Policy-Based Management is a feature that introduced with SQL Server 2008. It allows us to set the rules we want in our systems, to determine our standards and to perform our controls automatically.
For example, we can create a policy for control purposes so that the names of our stored procedures do not start with a number or database recovery models are not simple.
If the tables do not have a clustered index, these tables are called heap. And heap tables generally effect performance poorly. That’s why I’d recommend putting a clustered index on a column in your table.
Before reading this article, I recommend you read the article “Index Concept and Performance Effect on SQL Server” in SQL Server to understand the importance of Clustered Index. For more information, you can use the Search section of our site.
To comprehend “Policy Based Management (PBM)”, you need to understand some concepts.
Facet: A feature that can be managed by the PBM. For example, there is a facet called Table. And using this facet, you can create a policy that checks for clustered indexes in tables.
You can access all facets via SSMS as follows. You have to double-click on Facet details.
Condition: checks whether the sub properties of the related facets meet the specified condition.
Let’s create a policy that checks whether the tables in the databases have a clustered index.
We click New Policy on the Management> Policy Management> Policies tab as follows.
We give a name to Policy and we need to create a condition from Check Condition.
We click on New Condition.
We give a name to the condition from the Name section.
We choose the Table facet in the Facet section.
By clicking “…” in the Expression section, we select @HasClusteredIndex, which is the sub property of the Table facet.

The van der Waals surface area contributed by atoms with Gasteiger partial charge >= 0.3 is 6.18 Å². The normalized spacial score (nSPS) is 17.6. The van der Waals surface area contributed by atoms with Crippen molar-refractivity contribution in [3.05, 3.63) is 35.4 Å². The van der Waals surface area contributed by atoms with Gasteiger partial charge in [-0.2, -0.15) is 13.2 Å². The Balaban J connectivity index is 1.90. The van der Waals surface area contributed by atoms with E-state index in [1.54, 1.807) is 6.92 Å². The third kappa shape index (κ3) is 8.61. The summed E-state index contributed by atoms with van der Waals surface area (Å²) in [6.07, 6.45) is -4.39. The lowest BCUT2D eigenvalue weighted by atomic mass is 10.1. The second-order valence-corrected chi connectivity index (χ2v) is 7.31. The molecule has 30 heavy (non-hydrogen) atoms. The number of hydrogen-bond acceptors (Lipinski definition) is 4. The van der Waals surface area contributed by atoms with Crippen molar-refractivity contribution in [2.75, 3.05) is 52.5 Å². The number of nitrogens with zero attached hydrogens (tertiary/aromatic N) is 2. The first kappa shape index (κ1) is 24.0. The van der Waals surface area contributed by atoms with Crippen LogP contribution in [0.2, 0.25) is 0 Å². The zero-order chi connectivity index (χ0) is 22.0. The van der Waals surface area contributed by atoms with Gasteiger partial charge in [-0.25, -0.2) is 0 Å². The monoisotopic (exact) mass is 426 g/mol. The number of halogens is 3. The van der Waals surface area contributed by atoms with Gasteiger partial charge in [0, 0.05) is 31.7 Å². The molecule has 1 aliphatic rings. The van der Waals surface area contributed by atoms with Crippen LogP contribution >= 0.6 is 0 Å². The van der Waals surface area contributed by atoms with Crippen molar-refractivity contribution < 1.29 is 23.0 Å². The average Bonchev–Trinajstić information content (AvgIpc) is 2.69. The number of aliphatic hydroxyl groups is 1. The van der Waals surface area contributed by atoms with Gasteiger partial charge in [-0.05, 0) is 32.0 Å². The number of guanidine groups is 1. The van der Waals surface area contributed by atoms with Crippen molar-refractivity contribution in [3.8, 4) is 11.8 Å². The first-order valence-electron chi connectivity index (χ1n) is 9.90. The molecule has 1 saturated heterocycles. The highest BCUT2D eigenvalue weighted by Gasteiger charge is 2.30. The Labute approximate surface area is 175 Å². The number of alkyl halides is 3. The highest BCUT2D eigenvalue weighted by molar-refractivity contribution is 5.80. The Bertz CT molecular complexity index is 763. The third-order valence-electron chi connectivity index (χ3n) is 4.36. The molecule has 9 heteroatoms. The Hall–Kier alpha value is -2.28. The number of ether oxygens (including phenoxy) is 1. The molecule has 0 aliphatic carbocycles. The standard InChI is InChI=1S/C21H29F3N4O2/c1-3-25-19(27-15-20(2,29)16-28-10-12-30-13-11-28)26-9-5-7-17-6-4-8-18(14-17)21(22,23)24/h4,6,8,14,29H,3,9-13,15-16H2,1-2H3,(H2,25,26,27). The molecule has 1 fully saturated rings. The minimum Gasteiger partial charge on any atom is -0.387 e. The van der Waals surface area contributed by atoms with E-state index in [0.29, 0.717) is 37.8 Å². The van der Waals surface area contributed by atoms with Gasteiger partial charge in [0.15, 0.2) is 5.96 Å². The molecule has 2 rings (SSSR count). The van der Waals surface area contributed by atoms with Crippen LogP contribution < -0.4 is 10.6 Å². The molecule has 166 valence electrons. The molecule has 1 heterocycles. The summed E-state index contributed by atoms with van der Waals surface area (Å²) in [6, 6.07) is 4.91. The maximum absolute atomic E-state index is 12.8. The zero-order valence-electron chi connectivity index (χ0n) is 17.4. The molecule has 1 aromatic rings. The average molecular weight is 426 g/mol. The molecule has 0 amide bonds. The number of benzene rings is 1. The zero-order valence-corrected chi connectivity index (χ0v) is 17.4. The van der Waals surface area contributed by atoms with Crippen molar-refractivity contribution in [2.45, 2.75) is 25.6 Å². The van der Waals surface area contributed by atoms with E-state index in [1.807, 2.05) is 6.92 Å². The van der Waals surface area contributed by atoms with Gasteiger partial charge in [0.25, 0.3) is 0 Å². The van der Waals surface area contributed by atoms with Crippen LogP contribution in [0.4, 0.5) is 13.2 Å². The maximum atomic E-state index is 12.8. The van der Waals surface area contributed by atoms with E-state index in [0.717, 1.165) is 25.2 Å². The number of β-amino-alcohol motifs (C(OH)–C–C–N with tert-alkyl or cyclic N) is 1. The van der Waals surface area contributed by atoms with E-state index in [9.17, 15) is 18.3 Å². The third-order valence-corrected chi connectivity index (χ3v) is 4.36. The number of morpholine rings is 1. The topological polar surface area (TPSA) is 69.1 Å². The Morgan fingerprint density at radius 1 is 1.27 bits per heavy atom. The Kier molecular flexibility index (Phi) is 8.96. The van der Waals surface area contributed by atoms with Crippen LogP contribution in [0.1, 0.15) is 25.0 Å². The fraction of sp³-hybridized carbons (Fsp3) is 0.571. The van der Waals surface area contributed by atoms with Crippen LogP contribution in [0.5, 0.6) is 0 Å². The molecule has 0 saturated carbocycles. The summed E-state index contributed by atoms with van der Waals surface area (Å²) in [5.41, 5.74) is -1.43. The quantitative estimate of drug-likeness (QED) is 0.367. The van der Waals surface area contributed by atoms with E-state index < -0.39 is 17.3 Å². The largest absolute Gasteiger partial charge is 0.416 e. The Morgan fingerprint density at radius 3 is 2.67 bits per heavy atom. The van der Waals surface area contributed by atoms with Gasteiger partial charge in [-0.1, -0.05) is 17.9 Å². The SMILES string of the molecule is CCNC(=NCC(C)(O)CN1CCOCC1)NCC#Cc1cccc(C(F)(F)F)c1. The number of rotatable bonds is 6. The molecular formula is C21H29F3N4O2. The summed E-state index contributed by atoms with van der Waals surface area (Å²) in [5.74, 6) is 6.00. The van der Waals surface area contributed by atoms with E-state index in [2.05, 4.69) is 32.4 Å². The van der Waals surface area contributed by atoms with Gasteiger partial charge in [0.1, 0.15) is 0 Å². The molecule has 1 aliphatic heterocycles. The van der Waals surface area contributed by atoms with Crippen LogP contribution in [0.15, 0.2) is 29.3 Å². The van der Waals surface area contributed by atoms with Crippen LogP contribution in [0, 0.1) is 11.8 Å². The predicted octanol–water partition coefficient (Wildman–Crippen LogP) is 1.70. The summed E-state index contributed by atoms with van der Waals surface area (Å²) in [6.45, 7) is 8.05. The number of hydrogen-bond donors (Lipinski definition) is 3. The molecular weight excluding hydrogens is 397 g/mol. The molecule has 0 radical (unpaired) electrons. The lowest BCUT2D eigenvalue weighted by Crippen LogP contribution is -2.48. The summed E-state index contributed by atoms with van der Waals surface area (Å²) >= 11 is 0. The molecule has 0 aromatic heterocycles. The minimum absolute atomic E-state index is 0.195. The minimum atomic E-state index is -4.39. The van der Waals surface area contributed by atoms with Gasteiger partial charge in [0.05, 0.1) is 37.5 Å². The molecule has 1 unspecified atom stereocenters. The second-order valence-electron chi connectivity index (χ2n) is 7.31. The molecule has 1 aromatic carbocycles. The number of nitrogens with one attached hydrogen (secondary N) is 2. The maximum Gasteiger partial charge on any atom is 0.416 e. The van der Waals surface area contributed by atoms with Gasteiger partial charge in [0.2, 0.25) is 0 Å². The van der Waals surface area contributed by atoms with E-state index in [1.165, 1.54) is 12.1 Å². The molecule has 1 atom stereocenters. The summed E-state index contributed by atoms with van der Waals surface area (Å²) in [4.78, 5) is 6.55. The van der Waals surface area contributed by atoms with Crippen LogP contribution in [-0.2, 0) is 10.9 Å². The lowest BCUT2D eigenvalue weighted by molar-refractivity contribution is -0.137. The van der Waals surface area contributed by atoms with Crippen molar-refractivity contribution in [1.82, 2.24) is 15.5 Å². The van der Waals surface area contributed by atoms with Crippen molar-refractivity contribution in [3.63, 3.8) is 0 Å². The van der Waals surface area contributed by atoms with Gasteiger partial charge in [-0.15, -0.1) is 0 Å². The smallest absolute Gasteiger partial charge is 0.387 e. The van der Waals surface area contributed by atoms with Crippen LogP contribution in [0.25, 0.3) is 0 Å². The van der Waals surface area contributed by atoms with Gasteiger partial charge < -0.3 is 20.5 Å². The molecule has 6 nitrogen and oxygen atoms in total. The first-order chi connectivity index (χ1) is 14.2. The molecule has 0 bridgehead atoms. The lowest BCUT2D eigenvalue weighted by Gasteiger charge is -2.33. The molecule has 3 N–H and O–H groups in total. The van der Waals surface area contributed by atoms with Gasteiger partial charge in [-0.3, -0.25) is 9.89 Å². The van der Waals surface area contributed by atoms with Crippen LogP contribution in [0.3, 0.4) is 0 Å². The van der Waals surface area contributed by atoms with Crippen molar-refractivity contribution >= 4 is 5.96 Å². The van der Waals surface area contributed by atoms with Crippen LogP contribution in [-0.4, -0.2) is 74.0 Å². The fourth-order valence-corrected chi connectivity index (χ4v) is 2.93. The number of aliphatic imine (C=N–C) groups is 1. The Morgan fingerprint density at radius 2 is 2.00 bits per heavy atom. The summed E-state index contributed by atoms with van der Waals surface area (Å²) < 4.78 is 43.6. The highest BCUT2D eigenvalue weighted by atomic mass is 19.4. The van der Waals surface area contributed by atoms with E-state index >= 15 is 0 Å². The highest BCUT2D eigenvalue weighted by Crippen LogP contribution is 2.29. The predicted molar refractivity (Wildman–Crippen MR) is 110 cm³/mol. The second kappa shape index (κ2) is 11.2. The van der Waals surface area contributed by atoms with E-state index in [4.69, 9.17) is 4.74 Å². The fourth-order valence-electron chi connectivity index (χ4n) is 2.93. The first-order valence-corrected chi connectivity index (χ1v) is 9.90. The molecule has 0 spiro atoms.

We select “=” in Operator and “True” in Value.
Thus, if there is a table without the Clustered Index, the policy will fail.
By selecting “On Schedule” from the Evaluation Mode section, we determine at what intervals the policy will be checked, and then click the Enable check box.
If we choose On Demand, we only do checks when we execute policy.
In the server restriction section, if you have a server-based condition, you can control your condition by creating a server-based condition.
If we want to automatically check at regular intervals, we click new in schedule and determine the frequency of the policy check. As you can see below, we set it to work once every day at 00:00:000.
We created our policy. To run manual, we click Evaluate as follows.
When I performed this operation in my local, I got a result like this. As you can see, in some databases there are some tables thet dont have a clustered index, so the policy has failed.
Click on View to get more detailed information.
Because the policy is failing, when you refresh on Instance, a red x sign appears next to Instance. The reason for this is that there is an unsuccessful policy that SQL Server wants to notify us. When you see this mark, you must look at the defined policies and correct the problems.
There are many controls you can do on SQL Server with Policy Based Management. And I think a professional database administrator should use this feature that SQL Server provide us with all the details. You can see other controls you can do with Policy Based Management by typing “Policy Based Management” in our search section.